Joe Ely remembers the moment he started taking the covid-19 pandemic seriously. “When South by Southwest shut down,” he says, “that was a kick in the groin for all musicians. That’s when I realized I had to use this time, or else I was going to think myself into a hole. That’s when I started calling it the pan-damn-it.”
Like everyone else in the world with a laptop and a musical instrument, Ely started streaming live performances from his home. That was fun, but like every other live stream this spring, it was more an off-handed recycling of his live show than a true creative act. And creativity is what he needed to confront this Brave New World.
“My first response to the lockdown was, ‘Wow, it’s gotten so quiet and still—the cars and people have all vanished,’” he recalls. “It went from a nice stillness to a frightening stillness—it was like the whole world had disappeared. I thought I would get a lot of writing done, but that frightening quiet didn’t go away. It took me a while before I could focus on the silence. I began looking at songs I’d started on the road; I followed them where they led, and the fear went away.”
The result was a new album of songs he completed during the “pan-damn-it.” Love in the Midst of Mayhem presents nine previously unreleased songs plus one completely rearranged Flatlanders B-side. The tunes were finished and recorded quickly because, Ely says in the press release, “I wanted these songs to be heard now rather than in six months.” He could pull off the quick turnaround because he runs his own label, Rack ‘Em Records.
This is no tossed-off, stopgap project. Love in the Midst of Mayhem deserves its place among the Texas country-rocker’s early MCA albums or his recordings as a member of the Flatlanders and Los Super Seven. Though the new disc has a couple of soft spots in the middle, there are at least three tracks destined to become highlights of his live show for years to come: “Garden of Manhattan,” “Don’t Worry About It” and especially “Cry.” And the folkish “A Man and his Dog” is one of Ely’s best story songs.
Two of the songs had their origins in the early ‘70s, while the ‘80s and ‘00s yielded one apiece. The rest are from the 2010s. They were in various stages of completion when Ely dug them out of his “boxes and boxes” of unfinished songs. Sometimes he’d find old tapes but more often all he found were sheets of paper and spiral notebooks.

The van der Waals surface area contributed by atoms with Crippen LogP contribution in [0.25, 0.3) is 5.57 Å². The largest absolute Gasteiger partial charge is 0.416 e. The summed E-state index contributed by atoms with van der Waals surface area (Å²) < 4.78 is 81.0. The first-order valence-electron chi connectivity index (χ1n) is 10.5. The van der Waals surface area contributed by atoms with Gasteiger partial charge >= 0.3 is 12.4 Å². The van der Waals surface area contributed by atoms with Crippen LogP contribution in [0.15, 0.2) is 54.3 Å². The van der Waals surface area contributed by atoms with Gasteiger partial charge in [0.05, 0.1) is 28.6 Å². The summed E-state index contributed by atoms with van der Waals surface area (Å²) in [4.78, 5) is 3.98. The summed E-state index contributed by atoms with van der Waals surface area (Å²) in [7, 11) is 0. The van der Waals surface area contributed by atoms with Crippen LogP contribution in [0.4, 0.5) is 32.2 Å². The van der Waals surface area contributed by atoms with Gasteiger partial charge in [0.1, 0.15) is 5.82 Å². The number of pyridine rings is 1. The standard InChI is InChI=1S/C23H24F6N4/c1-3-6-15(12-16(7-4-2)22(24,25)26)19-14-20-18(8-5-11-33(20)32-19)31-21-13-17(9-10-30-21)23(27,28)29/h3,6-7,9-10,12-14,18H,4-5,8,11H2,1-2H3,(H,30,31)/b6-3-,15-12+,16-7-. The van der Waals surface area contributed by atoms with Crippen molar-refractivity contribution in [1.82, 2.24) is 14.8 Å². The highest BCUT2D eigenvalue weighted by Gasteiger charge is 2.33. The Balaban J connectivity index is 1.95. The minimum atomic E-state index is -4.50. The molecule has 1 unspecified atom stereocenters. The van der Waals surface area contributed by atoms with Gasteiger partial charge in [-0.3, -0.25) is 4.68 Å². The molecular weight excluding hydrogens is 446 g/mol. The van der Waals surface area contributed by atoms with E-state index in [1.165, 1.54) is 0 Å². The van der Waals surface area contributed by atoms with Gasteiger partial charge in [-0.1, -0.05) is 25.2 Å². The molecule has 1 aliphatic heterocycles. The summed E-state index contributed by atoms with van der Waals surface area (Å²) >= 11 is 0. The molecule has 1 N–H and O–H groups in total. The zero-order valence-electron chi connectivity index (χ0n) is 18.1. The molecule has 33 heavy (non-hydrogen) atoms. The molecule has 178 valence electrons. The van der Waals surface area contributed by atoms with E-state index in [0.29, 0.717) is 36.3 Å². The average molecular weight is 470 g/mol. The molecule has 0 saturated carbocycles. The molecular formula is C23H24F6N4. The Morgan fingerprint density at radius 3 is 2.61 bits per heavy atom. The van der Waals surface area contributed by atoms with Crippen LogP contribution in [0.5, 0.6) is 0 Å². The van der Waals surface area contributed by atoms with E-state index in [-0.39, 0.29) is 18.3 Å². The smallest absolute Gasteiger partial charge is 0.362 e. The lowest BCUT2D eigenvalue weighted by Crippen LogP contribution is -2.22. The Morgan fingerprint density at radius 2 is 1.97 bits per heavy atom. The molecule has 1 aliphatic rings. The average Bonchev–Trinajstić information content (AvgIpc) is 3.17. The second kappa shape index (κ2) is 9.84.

“I’ve always written songs as I bump down the interstate or as I’m getting ready for the show at the hotel,” he explains. “On the bus I can play a little bit and get some work down, but it’s not till I get home that I can see what I’ve really got. Sometimes I’ll finish them, but at other times for some reason I’ll put aside a song that I was hot on the trail of. When I write the words, music comes with them, and when I pick up a lyric sheet years later, I can hear the melody I had in mind when I wrote it.”
A good song might get set aside because it doesn’t fit the theme of his next record. When he made Musta Notta Gotta Lotta, for example, he was looking for “racing-down-the-road songs,” while for Letters from Laredo, he was looking for border songs.
“This time I wanted to do love songs,” he says, “because in these pan-damn-it days, people need something to latch onto. And there’s nothing like a love song to pull you out of where you are and take you where you want to be. All that silence asked me to fill it up—and what better to fill up that emptiness than a song? Having a theme gives you a place to start and a place to end. When you’re thinking of a theme, certain songs will pop up that you never would have related to before.”
He also had another factor in mind as he narrowed down the candidates for the new album. He told himself that each melody had to be as strong as the lyrics. He had always written the lyrics first and allowed the words to suggest the tune that soon followed. For this project, however, he wanted melodies sturdy enough to work as instrumentals.
“This time the melody had to stand on its own,” he said; “it couldn’t just be a vehicle for plopping down a steaming pile of lyrics on it. It had to be the main part of the song. But I had to be careful about how I tied things together, so it all seemed like one piece.”